08 Apr Should 15,000 Steps a Day Be Our New Exercise Target?
By Gretchen Reynolds
Taking 10,000 steps per day is often suggested as a desirable exercise goal for people who wish to improve their health. But a new study of postal workers in Scotland suggests that that number could be too conservative and that, to best protect our hearts, many of us might want to start moving quite a bit more.
It has been almost 70 years since the publication of the London Transit Workers Study, a famous work in which researchers tracked the heart health of London bus drivers and conductors. They found that the conductors, who walked up and down bus aisles throughout the workday, were substantially less likely to develop or die from heart disease than the drivers, who sat almost constantly while at work.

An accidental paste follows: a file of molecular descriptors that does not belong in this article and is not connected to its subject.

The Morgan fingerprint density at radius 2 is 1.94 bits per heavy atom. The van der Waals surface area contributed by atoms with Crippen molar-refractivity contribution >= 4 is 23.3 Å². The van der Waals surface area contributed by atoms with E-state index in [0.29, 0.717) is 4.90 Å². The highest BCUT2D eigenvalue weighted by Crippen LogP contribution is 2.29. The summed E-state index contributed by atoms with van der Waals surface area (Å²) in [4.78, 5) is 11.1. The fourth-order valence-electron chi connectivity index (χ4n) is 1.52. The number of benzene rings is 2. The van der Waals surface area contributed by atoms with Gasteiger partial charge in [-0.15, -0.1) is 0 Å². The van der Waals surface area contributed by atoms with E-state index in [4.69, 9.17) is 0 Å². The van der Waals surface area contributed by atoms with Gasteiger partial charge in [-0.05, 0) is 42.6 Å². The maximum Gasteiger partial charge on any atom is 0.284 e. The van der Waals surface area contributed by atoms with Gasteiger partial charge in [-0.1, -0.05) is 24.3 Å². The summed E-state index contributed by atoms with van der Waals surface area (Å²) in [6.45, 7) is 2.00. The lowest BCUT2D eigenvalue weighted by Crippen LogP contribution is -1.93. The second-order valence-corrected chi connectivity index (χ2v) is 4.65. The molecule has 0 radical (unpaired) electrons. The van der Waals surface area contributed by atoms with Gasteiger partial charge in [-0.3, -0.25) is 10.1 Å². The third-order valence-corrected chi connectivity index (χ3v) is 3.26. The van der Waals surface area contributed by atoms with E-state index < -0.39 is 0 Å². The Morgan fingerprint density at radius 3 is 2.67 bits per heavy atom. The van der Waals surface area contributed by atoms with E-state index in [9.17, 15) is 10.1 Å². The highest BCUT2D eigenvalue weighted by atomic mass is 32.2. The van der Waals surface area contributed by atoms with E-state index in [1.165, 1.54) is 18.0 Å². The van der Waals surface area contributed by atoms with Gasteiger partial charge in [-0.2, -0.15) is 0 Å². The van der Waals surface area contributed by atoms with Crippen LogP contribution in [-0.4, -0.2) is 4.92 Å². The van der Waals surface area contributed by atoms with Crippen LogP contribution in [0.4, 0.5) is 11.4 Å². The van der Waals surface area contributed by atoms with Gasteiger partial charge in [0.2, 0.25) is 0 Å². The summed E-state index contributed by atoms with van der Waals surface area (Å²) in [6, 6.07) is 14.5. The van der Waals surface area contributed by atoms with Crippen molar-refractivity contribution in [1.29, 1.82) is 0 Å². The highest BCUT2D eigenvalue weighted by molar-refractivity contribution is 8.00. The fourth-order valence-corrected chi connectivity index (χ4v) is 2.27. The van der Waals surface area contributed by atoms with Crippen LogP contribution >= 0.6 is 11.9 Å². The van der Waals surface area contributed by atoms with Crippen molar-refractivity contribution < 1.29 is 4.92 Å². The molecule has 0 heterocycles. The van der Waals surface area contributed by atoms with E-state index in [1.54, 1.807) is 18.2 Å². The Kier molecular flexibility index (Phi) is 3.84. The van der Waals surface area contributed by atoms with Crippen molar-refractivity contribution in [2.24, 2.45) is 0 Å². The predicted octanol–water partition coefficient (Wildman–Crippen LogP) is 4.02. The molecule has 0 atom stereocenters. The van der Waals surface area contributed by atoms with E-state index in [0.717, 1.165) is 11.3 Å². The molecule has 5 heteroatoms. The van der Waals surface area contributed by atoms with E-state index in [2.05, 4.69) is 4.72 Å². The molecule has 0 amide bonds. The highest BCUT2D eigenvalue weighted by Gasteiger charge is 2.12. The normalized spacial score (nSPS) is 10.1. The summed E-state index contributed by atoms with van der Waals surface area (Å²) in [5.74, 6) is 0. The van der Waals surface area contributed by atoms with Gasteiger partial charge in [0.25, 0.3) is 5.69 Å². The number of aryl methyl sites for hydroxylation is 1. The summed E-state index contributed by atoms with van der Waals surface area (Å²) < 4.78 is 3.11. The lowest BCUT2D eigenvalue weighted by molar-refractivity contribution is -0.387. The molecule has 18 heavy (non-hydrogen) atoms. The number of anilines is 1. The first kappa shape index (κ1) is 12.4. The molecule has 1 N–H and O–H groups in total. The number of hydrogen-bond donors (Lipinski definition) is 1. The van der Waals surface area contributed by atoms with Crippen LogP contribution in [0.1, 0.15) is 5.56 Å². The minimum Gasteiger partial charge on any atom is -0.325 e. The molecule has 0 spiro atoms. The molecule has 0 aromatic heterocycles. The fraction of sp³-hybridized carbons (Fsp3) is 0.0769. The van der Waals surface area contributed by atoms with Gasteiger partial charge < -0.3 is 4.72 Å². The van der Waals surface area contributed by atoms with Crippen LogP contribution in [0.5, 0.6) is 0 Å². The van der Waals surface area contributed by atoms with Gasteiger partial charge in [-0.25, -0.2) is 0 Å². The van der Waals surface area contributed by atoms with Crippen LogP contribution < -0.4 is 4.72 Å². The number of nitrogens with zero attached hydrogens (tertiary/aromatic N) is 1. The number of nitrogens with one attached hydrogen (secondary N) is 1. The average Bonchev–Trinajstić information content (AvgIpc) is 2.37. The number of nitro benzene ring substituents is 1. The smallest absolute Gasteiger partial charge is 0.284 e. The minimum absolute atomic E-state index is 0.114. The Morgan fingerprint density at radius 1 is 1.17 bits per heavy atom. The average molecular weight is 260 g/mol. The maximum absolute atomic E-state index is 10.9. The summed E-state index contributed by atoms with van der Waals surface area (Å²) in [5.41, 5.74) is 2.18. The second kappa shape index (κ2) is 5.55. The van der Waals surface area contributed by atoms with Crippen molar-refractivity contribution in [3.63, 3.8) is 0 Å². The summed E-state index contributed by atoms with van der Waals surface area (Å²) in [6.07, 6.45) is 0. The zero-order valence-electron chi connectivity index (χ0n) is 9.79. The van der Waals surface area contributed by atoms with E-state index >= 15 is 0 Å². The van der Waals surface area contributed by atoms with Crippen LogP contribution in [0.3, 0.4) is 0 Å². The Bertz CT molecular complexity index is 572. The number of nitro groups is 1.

This study was one of the first to persuasively show that being physically active could lower someone’s risk for heart disease, while being sedentary had the opposite effect.
Since then, countless large-scale studies have substantiated that finding, and at this point, there is little doubt that moving or not moving during the day will affect the health of your heart.
Read the rest of the story on The New York Times.